Feeds

Home Office punished for drafting poor IT legislation?

Responsibilities shifted to other Whitehall departments

  • alert
  • submit to reddit

The essential guide to IT transformation

The Home Office has finally got its comeuppance for four years of sloppy and civil rights-infringing legislation. Following his re-election, Tony Blair has made a number of tweaks in the machinery of government.

The most extensive of which is the streamlining of the Home Office. The official line is that the Home Office will "lose a number of functions which are not central to its work, to allow it to focus on tackling crime, reform of the criminal justice system and asylum".

However, these functions are closely linked to areas where the Home Office has been heavily criticised for its poor consideration of them when drafting legislation. Most have involved the politically aware and strong-minded IT industry.

Several bills, including the notorious RIP Act, have claimed they fit in with data protection, freedom of information and human rights legislation when they patently do not. In the case of the RIP Act, it was decided a code of practice was needed to work alongside the law. This was expected months ago but is still being drafted thanks to the enormous complexity of the task.

Many were incredulous that such Bills could make it to and through Parliament, but because the Home Office had ultimate responsibility for the conflicting legislation, no other department felt it could tackle the Home Office on its own ground. That's Whitehall for you.

That situation is now thankfully over and freedom of information, data protection and human rights have been shifted to the more logical home of the Lord Chancellor's department. Sadly though not before a raft of poor legislation (the Terrorism Act is another) has become law.

Another cock-up with regard to the IT industry was the recent Private Security Industry Act, which unnecessarily wrote sysadmins into a new licensing scheme aimed at bouncers and wheel-clampers. Observers felt the Home Office deliberately failed to change the Bill to exclude sysadmins (something that was quite simple) because of the embarrassment the IT industry has caused it in recent years.

This won't happen in the future either, as gambling, licensing, censorship and video classification, horseracing, and planning for the Golden Jubilee have all been moved to the Department for Culture, Media and Sport. Again, though, the law has already been passed.

Other shifts include the UK Anti-Drugs Co-ordination Unit transferring to the Cabinet Office and the Department for Trade and Industry taking over summertime and Sunday trading.

Sadly, this is the way government works. But in its own special way, it shows that the civil service and politicians are listening. ®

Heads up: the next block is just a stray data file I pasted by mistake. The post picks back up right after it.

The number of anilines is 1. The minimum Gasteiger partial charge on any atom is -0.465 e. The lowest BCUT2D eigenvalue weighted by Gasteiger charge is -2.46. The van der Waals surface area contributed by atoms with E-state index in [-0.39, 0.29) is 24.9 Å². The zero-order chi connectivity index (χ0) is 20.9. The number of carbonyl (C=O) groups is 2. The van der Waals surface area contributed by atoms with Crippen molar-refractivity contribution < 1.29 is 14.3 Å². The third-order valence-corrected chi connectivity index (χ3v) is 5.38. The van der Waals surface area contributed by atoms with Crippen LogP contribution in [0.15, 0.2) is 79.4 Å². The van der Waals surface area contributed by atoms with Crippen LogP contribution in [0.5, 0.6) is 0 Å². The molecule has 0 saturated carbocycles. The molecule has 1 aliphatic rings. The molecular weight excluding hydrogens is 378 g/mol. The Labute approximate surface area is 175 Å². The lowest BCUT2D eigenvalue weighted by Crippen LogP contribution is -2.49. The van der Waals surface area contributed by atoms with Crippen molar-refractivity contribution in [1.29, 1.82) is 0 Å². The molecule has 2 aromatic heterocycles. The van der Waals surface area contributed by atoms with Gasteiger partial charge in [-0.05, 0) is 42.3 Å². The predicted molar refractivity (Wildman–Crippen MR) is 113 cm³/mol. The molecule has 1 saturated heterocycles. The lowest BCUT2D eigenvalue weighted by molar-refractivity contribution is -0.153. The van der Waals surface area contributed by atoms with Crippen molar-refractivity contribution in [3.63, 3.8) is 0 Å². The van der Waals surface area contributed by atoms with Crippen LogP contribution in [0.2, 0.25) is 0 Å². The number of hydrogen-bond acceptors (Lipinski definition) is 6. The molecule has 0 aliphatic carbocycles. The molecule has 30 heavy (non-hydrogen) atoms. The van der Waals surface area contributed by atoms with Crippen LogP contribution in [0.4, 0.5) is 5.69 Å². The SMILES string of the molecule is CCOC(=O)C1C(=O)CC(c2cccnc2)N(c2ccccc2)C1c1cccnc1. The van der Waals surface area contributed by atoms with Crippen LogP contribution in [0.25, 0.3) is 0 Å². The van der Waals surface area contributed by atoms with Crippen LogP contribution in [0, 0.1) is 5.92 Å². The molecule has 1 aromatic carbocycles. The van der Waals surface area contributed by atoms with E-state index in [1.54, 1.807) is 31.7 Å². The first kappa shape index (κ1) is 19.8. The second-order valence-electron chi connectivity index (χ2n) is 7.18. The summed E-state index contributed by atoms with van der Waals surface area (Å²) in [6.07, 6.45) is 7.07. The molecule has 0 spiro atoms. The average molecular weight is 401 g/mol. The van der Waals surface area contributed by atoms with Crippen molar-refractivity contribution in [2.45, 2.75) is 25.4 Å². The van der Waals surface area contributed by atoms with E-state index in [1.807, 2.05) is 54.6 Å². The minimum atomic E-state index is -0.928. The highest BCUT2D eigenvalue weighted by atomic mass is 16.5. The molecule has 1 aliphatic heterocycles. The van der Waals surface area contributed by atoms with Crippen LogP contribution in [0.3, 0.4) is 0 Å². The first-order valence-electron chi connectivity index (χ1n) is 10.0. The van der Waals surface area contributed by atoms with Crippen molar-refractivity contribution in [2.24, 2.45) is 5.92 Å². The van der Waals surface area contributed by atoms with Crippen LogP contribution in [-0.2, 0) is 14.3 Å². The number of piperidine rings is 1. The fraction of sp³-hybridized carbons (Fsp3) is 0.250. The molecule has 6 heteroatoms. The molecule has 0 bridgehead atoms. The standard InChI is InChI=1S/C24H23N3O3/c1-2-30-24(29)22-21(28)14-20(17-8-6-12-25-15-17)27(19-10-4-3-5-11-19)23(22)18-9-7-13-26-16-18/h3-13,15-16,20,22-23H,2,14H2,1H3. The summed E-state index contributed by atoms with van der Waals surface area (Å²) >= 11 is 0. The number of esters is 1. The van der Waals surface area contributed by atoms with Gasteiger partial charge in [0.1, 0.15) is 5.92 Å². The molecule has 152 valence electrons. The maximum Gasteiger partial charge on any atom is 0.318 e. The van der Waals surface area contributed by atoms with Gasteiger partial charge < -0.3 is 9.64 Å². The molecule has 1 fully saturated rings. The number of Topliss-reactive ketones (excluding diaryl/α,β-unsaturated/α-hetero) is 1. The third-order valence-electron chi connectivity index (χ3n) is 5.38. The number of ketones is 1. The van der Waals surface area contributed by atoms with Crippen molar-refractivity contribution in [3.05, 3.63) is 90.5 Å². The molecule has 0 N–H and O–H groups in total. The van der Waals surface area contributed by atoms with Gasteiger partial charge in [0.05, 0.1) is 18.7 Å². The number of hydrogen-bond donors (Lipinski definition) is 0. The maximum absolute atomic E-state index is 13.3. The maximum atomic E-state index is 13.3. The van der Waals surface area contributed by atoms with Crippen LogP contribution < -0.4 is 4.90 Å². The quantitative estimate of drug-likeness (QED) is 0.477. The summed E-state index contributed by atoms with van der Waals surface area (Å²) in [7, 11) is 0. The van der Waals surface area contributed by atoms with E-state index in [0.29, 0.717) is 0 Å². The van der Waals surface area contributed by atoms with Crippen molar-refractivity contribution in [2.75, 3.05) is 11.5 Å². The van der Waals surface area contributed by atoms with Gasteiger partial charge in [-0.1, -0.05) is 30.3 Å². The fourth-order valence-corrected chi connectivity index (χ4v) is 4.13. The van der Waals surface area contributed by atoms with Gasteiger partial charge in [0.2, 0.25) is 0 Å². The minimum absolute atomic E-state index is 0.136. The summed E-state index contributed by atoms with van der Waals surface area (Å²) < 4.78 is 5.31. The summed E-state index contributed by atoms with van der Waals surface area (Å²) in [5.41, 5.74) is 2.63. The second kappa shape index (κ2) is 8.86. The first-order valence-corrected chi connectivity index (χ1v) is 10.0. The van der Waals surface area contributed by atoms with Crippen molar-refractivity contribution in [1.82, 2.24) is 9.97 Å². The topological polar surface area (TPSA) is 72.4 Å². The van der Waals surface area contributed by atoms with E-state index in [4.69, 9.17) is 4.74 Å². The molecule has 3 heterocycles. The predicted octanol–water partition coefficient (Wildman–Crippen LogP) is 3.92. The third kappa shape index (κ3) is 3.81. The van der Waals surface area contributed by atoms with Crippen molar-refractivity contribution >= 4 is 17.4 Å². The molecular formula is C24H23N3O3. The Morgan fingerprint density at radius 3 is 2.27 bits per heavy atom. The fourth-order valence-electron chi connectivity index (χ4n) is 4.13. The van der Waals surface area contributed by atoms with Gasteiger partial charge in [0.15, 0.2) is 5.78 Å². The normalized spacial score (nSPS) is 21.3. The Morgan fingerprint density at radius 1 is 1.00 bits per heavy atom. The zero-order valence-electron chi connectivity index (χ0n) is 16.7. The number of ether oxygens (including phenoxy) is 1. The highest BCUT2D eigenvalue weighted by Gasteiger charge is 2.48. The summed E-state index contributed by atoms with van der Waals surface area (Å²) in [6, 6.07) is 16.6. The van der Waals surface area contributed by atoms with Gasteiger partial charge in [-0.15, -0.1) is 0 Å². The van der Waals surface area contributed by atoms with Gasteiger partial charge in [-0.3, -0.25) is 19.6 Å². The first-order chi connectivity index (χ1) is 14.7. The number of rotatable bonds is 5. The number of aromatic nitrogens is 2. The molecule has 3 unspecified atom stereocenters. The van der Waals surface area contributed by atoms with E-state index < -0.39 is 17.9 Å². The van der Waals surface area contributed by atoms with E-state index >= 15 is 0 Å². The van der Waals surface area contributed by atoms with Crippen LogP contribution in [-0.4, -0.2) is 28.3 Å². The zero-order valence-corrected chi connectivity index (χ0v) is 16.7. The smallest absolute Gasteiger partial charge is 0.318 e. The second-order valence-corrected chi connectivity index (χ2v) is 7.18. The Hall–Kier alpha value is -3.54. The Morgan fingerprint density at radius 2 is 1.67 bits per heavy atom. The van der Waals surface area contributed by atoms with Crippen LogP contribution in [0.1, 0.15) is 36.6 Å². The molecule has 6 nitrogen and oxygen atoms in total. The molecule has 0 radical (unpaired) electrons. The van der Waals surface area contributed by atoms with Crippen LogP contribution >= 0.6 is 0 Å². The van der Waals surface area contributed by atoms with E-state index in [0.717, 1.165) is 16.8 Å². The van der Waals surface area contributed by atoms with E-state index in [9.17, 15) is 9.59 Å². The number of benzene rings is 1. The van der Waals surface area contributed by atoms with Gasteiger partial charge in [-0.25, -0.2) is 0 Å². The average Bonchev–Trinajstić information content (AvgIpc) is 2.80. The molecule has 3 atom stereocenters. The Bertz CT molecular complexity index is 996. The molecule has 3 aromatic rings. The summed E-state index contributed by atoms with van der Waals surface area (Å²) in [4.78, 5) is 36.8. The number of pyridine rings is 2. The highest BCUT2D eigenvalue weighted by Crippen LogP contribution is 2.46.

Related Story

The UK's new political landscape for IT

Secure remote control for conventional and virtual desktops

More from The Register

next story
6 Obvious Reasons Why Facebook Will Ban This Article (Thank God)
Clampdown on clickbait ... and El Reg is OK with this
No, thank you. I will not code for the Caliphate
Some assignments, even the Bongster decline must
Kaspersky backpedals on 'done nothing wrong, nothing to fear' blather
Founder (and internet passport fan) now says privacy is precious
TROLL SLAYER Google grabs $1.3 MEEELLION in patent counter-suit
Chocolate Factory hits back at firm for suing customers
Mozilla's 'Tiles' ads debut in new Firefox nightlies
You can try turning them off and on again
Facebook, Google and Instagram 'worse than drugs' says Miley Cyrus
Italian boffins agree with popette's theory that haters are the real wrecking balls
Sit tight, fanbois. Apple's '$400' wearable release slips into early 2015
Sources: time to put in plenty of clock-watching for' iWatch
prev story

Whitepapers

Endpoint data privacy in the cloud is easier than you think
Innovations in encryption and storage resolve issues of data privacy and key requirements for companies to look for in a solution.
Implementing global e-invoicing with guaranteed legal certainty
Explaining the role local tax compliance plays in successful supply chain management and e-business and how leading global brands are addressing this.
Advanced data protection for your virtualized environments
Find a natural fit for optimizing protection for the often resource-constrained data protection process found in virtual environments.
Boost IT visibility and business value
How building a great service catalog relieves pressure points and demonstrates the value of IT service management.
Next gen security for virtualised datacentres
Legacy security solutions are inefficient due to the architectural differences between physical and virtual environments.